As has been mentioned previously in this column, and by many other authors in the industry, there have been over 20 announcements of new capacity in dissolving pulp in the past few years, for start-up dates ranging from 2012 to 2016. Three projects have been announced in Canada (in addition to a couple already running) and three in the US. All five of the projects in Canada were particularly welcome since they involved restarting papergrade kraft mills that had been shut down.
This expanded capacity has been a welcomed boost to confidence in the pulp industry, which has seen precious little capacity expansion in North America since the early 1990s.
However, recent developments at the former Weyerhaeuser (then Domtar mill) at Prince Albert are disconcerting. When the mill was purchased by Paper Excellence (effectively Asia Pulp & Paper, or APP) in 2011, it was announced that it would be converted to produce dissolving pulp, and be in production by 2012. That has been put back several times. On 29th March, it was announced that dissolving pulp production was still 18 months or so away.
I found the widely ranging reasons given by APP for the delay rather disconcerting although I do not have the necessary information to assess any one of them technically or economically. However, I have been involved with all too many projects where delays for obscure and varied reasons end up with cancellation or other project catastrophes. APP is in a special situation at Prince Albert, since there are legal impediments to their producing paper grade pulp at the mill, apparently tied into the purchase agreement. Thus the mill has a special incentive to produce dissolving pulp, but does not seem to be moving forward effectively.
Richard Bassett, one of the key people in resurrecting the former Weyerhaeuser, Cosmopolis and Neucel, Port Alice, dissolving pulp mills commented to the media last week that “Paper Excellence don’t know what they are doing”. Hopefully he is wrong, but the statements by APP have tended to support his assessment.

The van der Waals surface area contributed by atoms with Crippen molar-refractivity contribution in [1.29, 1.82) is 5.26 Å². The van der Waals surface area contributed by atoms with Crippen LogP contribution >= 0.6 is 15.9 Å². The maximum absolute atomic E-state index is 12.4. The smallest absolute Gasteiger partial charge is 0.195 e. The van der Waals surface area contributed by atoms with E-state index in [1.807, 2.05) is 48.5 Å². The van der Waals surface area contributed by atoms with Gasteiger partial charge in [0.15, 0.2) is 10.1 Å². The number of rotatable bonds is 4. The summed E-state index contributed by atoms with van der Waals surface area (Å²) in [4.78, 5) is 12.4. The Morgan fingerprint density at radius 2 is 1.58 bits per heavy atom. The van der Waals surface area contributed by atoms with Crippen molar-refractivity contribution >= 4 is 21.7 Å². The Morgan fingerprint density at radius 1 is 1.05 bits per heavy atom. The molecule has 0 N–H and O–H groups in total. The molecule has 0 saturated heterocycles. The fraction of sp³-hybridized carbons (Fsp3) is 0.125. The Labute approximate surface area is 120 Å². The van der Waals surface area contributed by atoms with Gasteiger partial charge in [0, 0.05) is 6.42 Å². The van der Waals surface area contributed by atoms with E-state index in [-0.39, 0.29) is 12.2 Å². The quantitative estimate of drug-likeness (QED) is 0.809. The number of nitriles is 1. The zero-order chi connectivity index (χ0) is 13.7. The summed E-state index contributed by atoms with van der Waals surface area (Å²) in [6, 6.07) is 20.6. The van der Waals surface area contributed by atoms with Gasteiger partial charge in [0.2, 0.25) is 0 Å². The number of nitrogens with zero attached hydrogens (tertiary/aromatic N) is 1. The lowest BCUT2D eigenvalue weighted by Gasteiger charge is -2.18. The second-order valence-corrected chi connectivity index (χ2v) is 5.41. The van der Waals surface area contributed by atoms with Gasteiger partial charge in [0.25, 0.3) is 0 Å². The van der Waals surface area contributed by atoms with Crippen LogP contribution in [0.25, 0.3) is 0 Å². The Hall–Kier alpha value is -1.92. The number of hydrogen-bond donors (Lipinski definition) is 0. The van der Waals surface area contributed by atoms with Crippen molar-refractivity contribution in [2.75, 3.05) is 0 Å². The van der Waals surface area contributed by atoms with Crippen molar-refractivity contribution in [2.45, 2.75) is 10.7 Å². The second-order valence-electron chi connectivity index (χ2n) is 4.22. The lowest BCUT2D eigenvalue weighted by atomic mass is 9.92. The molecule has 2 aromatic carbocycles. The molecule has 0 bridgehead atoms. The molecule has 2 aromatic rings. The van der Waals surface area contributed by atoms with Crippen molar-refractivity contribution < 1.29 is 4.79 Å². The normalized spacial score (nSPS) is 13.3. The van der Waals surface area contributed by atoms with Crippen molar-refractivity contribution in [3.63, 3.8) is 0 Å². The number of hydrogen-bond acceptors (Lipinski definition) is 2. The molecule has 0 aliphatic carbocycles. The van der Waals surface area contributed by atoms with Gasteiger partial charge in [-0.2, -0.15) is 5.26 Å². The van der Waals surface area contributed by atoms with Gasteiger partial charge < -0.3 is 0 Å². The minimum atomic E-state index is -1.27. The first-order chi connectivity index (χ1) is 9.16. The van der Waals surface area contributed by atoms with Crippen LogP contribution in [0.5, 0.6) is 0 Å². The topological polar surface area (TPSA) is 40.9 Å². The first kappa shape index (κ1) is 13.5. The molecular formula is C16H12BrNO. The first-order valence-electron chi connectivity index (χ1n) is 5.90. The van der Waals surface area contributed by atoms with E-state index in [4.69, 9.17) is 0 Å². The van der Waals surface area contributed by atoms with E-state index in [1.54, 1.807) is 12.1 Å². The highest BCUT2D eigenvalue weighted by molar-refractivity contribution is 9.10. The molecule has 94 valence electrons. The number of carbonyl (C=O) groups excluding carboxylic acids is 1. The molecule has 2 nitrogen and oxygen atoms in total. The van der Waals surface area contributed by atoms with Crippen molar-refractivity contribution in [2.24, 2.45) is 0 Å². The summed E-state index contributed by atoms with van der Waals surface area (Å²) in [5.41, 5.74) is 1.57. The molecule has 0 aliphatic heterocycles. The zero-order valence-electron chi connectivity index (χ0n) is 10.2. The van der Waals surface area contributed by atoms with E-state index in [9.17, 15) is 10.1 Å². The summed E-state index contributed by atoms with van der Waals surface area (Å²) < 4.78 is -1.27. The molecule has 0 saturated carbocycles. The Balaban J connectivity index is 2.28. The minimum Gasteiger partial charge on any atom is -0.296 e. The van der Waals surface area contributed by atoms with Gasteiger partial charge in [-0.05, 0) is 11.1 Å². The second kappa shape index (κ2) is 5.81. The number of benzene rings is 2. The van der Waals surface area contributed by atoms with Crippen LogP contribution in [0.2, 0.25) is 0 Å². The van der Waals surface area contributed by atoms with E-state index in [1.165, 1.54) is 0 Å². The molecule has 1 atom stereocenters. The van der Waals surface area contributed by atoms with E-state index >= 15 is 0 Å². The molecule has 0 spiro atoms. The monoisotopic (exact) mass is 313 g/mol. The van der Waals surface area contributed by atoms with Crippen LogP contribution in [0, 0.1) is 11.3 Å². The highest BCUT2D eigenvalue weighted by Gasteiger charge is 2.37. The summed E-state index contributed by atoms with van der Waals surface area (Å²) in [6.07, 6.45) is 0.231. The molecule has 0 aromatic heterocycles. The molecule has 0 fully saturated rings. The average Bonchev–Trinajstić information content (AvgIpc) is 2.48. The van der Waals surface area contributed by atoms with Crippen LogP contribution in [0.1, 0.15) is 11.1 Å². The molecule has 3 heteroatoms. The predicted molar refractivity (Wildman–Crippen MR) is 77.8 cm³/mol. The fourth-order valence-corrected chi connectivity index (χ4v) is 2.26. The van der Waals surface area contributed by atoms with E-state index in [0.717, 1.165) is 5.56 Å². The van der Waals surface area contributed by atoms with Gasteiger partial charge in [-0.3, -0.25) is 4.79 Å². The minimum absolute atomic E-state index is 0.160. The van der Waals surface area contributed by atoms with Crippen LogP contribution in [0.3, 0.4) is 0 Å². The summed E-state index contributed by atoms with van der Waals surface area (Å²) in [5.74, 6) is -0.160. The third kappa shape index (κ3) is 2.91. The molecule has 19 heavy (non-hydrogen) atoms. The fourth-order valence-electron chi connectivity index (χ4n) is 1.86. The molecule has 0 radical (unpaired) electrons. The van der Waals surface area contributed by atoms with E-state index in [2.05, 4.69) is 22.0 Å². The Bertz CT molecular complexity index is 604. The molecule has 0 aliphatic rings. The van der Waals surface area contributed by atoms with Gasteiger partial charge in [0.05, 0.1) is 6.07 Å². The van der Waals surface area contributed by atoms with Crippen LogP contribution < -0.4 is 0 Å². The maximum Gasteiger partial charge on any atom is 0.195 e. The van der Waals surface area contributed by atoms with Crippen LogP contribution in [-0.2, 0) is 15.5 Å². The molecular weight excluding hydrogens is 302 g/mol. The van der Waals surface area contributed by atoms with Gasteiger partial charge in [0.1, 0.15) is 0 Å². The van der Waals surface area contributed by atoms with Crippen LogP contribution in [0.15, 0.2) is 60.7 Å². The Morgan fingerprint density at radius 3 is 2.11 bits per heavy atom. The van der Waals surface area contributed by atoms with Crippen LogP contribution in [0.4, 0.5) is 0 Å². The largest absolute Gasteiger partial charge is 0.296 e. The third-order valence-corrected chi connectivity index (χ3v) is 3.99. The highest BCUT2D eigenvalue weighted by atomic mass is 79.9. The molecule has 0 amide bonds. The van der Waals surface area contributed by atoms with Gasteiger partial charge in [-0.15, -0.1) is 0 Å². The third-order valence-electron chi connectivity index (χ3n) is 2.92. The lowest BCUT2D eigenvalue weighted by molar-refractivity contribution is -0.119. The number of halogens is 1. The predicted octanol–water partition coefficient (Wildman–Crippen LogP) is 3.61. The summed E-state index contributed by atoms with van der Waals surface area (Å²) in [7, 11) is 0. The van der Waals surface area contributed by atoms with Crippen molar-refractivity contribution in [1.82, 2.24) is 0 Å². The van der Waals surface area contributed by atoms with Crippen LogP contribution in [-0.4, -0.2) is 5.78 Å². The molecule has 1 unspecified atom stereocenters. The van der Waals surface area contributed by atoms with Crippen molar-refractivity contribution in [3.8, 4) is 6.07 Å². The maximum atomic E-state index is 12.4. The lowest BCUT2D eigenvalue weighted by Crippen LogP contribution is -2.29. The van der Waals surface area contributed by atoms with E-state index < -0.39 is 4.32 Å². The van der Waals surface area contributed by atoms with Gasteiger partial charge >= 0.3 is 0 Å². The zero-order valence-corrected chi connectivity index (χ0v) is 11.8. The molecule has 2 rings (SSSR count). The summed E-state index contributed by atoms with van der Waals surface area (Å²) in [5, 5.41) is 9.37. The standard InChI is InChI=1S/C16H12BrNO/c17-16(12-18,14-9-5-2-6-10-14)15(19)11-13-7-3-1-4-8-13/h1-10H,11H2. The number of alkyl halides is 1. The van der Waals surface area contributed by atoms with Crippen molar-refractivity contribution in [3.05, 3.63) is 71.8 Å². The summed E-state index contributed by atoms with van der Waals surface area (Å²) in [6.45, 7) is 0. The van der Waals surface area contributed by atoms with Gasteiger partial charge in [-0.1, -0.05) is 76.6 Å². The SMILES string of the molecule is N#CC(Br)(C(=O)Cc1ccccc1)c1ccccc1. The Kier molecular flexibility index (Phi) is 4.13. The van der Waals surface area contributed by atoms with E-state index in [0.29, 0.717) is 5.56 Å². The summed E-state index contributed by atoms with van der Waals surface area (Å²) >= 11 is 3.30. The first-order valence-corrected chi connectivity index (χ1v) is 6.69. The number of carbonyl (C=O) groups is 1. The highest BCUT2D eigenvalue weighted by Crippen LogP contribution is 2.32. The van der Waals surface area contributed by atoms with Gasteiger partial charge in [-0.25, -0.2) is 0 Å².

According to Rod Young’s presentation at last October’s North American Forest products conference, the ratio of selling price to mill variable costs has dropped from a peak of 2.7 in 2011 to around 1.3 today. The latter number is in the normal range for the first ten years of this century, so seems likely to continue.
The rising energy costs and steep rise in the price of cotton both helped fuel the enthusiasm for dissolving pulp in 2009/2011 time frame, when major investment decisions were made. However, both these trends have reversed.
Other dissolving pulp projects are generally doing better than Prince Albert, although most have been slower than initially planned. Rayonier’s large scale conversion of their C-mill from papergrade pulp to dissolving grade is reportedly moving along with only minor delays.
The pulp industry has always been cyclical, making excellent profits in the boom years that come along very roughly once every 7 years, but a dismal return on invested capital in all too many of the low-pulp-price years. Although major capital decisions such as new or modernised production lines, impact a company irrevocably for at least ten years, I have noticed that the majority have been taken when the prices of paper grade pulp were close to peaks. It seems that perhaps the dissolving pulp sector has done the same, with all that announcement activity in 2011.
Fortunately, all is not gloom. The demand for rayon, the end product for about 80% of dissolving pulp, is growing at about 7% a year, due to increasing prosperity in the developing world and China. This will hopefully continue, so that while the dissolving pulp manufacturers may not see the sky high prices of 2011 for a long while, pulp demand should grow enough to support many of the current projects.
There is no long term shortage of raw fiber in Canada and the US, while cotton worldwide is in a difficult position. Also, the areas where demand for fabrics is increasing, lack raw fiber, which augurs well for the longer haul in dissolving pulp. Of course as the market grows, it will become more interesting to the South American giants.
The next few years will be much more interesting for dissolving pulp than the past 50. Perhaps industry associations should divert some of the money being used to encourage the use of paper instead of electronics, to promoting clothing made from wood. The sustainability story of rayon is quite good, as is the quality of the finished product, particularly with current technology.